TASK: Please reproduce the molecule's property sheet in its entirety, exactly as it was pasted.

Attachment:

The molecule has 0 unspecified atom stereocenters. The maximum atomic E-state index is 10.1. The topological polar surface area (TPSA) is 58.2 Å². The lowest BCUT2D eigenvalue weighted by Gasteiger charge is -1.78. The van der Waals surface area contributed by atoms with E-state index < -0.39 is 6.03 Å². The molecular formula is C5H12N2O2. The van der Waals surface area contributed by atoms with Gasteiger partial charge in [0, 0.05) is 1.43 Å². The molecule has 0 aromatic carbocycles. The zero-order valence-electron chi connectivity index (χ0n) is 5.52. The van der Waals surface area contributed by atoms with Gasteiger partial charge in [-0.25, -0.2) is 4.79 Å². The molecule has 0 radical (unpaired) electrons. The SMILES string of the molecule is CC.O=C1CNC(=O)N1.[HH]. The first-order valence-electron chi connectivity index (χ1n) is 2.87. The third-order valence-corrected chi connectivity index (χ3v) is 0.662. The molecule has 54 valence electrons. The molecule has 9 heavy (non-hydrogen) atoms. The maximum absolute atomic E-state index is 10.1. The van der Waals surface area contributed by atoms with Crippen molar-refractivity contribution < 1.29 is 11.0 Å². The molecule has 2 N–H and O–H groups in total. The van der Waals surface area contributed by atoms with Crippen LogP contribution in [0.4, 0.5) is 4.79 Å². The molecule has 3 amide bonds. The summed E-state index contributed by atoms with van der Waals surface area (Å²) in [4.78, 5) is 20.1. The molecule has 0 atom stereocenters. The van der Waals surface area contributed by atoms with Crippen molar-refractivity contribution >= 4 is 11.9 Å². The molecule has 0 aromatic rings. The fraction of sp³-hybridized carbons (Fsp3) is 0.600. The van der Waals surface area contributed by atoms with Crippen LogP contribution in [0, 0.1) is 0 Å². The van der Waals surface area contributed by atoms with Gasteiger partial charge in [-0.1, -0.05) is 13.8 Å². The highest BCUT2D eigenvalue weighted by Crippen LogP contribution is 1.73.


The molecule has 0 unspecified atom stereocenters. The maximum atomic E-state index is 10.1. The topological polar surface area (TPSA) is 58.2 Å². The lowest BCUT2D eigenvalue weighted by Gasteiger charge is -1.78. The van der Waals surface area contributed by atoms with E-state index < -0.39 is 6.03 Å². The molecular formula is C5H12N2O2. The van der Waals surface area contributed by atoms with Gasteiger partial charge in [0, 0.05) is 1.43 Å². The molecule has 0 aromatic carbocycles. The zero-order valence-electron chi connectivity index (χ0n) is 5.52. The van der Waals surface area contributed by atoms with Gasteiger partial charge in [-0.25, -0.2) is 4.79 Å². The molecule has 0 radical (unpaired) electrons. The SMILES string of the molecule is CC.O=C1CNC(=O)N1.[HH]. The first-order valence-electron chi connectivity index (χ1n) is 2.87. The third-order valence-corrected chi connectivity index (χ3v) is 0.662. The molecule has 54 valence electrons. The molecule has 9 heavy (non-hydrogen) atoms. The maximum absolute atomic E-state index is 10.1. The van der Waals surface area contributed by atoms with Crippen molar-refractivity contribution < 1.29 is 11.0 Å². The molecule has 2 N–H and O–H groups in total. The van der Waals surface area contributed by atoms with Crippen LogP contribution in [0.4, 0.5) is 4.79 Å². The molecule has 3 amide bonds. The summed E-state index contributed by atoms with van der Waals surface area (Å²) in [4.78, 5) is 20.1. The molecule has 0 atom stereocenters. The van der Waals surface area contributed by atoms with Crippen molar-refractivity contribution >= 4 is 11.9 Å². The molecule has 0 aromatic rings. The fraction of sp³-hybridized carbons (Fsp3) is 0.600. The van der Waals surface area contributed by atoms with Crippen LogP contribution in [0, 0.1) is 0 Å². The van der Waals surface area contributed by atoms with Gasteiger partial charge in [-0.1, -0.05) is 13.8 Å². The highest BCUT2D eigenvalue weighted by Crippen LogP contribution is 1.73.